Footage of Mark Zuckerberg’s VR glasses show the floating screens of Minority Report

META is testing a new feature for its Quest 3 headset that allows users to pull screens that rise into the air into their field of view.

The experimental feature allows users to move windows such as their browser or other applications around the screen.

Meta's Quest 3 glasses may soon give users the ability to drag up to three floating screens across their field of view

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Meta’s Quest 3 glasses may soon give users the ability to drag up to three floating screens across their field of viewCredit: Reuters
A data miner discovered the feature on the Meta Quest Public Test Channel, where users test updates before their full release

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A data miner discovered the feature on the Meta Quest Public Test Channel, where users test updates before their full releaseCredit: X/Lunayian

The Quest 3, released in October 2023, is a virtual reality headset – a pair of glasses with a screen that projects 3D digital images into a user’s field of vision.

The headset currently only supports three virtual windows placed side by side.

However, a data miner stumbled upon the new feature in version 67 of the Meta Quest Public Test Channel, where users can test software updates before their full release.

It looks like everyone may soon be able to move up to three two-dimensional windows — like your browser, settings, and library — while the other three remain docked.

The feature is reminiscent of the technology shown in 2002 movie Minority Reportbased on the 1956 short story of the same name.

Director Steven Spielberg recruited 15 experts to think of examples of technology that could exist in 2054.

In the film, Tom Cruise’s character can be seen manipulating a holographic wall of images and data as they float in front of him.

Based on footage from Quest 3, the technology may have arrived decades earlier than anticipated.

The feature is also drawing comparisons to Apple’s Vision Pro, which offers users the same ability to move windows FREELY. You can grab and drag the window bar to the side, closer or further away.

Both Quest 3 and Vision Pro are examples of mixed reality headsets.

Apple Vision Pro vs Meta Quest 3: What’s the difference?

AR vs. VR

You may have heard of augmented reality and virtual reality, commonly called AR and VR.

AR devices like Microsoft HoloLens and the original Google Glass are transparent.

This means you see everything in front of you, with images or text projected onto whatever you’re looking at.

VR, meanwhile, gives you the impression of being somewhere else by immersing you in a digital world.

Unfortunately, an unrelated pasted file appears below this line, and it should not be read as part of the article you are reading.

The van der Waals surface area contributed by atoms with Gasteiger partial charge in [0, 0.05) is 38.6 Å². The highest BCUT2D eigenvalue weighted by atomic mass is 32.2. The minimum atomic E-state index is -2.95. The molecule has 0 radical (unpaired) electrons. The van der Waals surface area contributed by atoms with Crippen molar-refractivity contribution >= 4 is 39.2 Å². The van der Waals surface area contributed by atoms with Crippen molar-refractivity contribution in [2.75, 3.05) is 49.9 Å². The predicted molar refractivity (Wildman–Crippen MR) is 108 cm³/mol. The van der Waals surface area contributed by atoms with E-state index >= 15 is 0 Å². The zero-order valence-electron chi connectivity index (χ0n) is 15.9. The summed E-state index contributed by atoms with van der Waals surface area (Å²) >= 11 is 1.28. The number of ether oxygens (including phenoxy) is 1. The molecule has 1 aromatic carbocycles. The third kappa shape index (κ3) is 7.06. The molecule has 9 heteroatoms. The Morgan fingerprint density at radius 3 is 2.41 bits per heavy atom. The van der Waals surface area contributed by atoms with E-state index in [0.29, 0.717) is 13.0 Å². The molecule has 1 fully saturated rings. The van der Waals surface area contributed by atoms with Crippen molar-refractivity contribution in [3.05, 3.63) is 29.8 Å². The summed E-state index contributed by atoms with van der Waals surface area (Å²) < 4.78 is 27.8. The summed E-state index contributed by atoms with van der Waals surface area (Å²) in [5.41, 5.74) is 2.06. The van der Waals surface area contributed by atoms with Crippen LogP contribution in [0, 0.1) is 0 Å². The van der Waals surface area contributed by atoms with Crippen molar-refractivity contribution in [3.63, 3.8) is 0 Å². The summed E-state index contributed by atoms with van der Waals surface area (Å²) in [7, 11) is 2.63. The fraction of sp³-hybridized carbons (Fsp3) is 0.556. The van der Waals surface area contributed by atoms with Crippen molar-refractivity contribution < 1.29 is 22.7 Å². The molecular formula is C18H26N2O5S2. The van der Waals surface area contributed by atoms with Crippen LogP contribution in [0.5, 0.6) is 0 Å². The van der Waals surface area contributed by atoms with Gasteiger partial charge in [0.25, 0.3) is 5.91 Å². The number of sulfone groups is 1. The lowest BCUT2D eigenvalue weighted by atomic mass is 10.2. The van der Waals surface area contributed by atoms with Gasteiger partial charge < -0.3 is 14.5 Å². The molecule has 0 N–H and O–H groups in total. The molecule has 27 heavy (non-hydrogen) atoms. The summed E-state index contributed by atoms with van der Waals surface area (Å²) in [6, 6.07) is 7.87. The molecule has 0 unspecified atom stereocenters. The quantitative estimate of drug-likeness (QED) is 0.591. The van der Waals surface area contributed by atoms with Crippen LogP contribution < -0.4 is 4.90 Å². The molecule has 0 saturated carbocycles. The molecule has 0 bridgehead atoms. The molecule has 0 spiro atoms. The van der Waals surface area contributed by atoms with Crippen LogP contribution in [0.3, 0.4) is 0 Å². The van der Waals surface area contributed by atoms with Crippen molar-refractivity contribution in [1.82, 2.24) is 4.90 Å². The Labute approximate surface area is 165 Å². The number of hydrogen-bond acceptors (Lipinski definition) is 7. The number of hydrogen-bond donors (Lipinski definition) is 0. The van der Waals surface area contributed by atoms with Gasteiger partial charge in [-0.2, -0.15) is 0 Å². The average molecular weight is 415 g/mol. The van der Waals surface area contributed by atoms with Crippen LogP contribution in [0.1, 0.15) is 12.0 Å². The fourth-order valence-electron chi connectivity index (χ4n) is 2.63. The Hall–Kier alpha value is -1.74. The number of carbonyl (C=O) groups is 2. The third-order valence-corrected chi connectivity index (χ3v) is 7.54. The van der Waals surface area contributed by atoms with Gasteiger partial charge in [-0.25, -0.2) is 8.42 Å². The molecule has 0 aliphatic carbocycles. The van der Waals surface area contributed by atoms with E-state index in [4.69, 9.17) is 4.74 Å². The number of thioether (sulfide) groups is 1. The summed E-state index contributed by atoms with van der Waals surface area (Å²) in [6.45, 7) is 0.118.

Meta, headed by Mark Zuckerberg, has released different variations of its Quest headset, with the latest being a mixed reality model.

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Meta, headed by Mark Zuckerberg, has released different variations of its Quest headset, with the latest being a mixed reality model.Credit: Meta

Quest 3’s predecessor, Quest 2, is an example of a VR headset. It’s opaque rather than clear, meaning users can’t see their real-world surroundings.

Quest 3 falls into an in-between category known as mixed reality that seamlessly blends the lines between physical and digital.

He often adds overlays and actual objects to a virtually rendered world.

Examples Meta provides are “playing a virtual piano on the coffee table” and “opening a portal in your living room.”

What is VR? Virtual reality explained

Here’s what you need to know about the revolutionary technology…

  • Virtual reality allows you to experience and interact with a 3D world that is not real.
  • To enter this virtual world, you need to put on a VR helmet – a headset with a screen inside that makes you feel like you are somewhere else.
  • This eye-mounted display mixed with stereo sound and motion tracking allows you to explore this immersive virtual world.
  • You turn your head and the environment turns with you, making the illusion feel even more “real”.
  • Modern VR headsets started out as expensive PC-connected helmets like the HTC Vive and Oculus Rift, but cheaper options soon emerged, including affordable goggles like the Samsung Gear VR that work by plugging a smartphone into the headset.
  • Downloadable apps range from VR games to 360-degree videos created by publishers like the BBC and Discovery Channel.
  • They can transport you to 3D worlds that are not accessible in real life, like a trip to Mars or a spin behind the wheel of a futuristic sports car.
  • Until recently, these experiences relied on a PC or smartphone to create this virtual world.
  • But now headsets like the Meta Quest 3, Meta Quest Pro, and Apple Vision Pro all work using their own built-in computing systems

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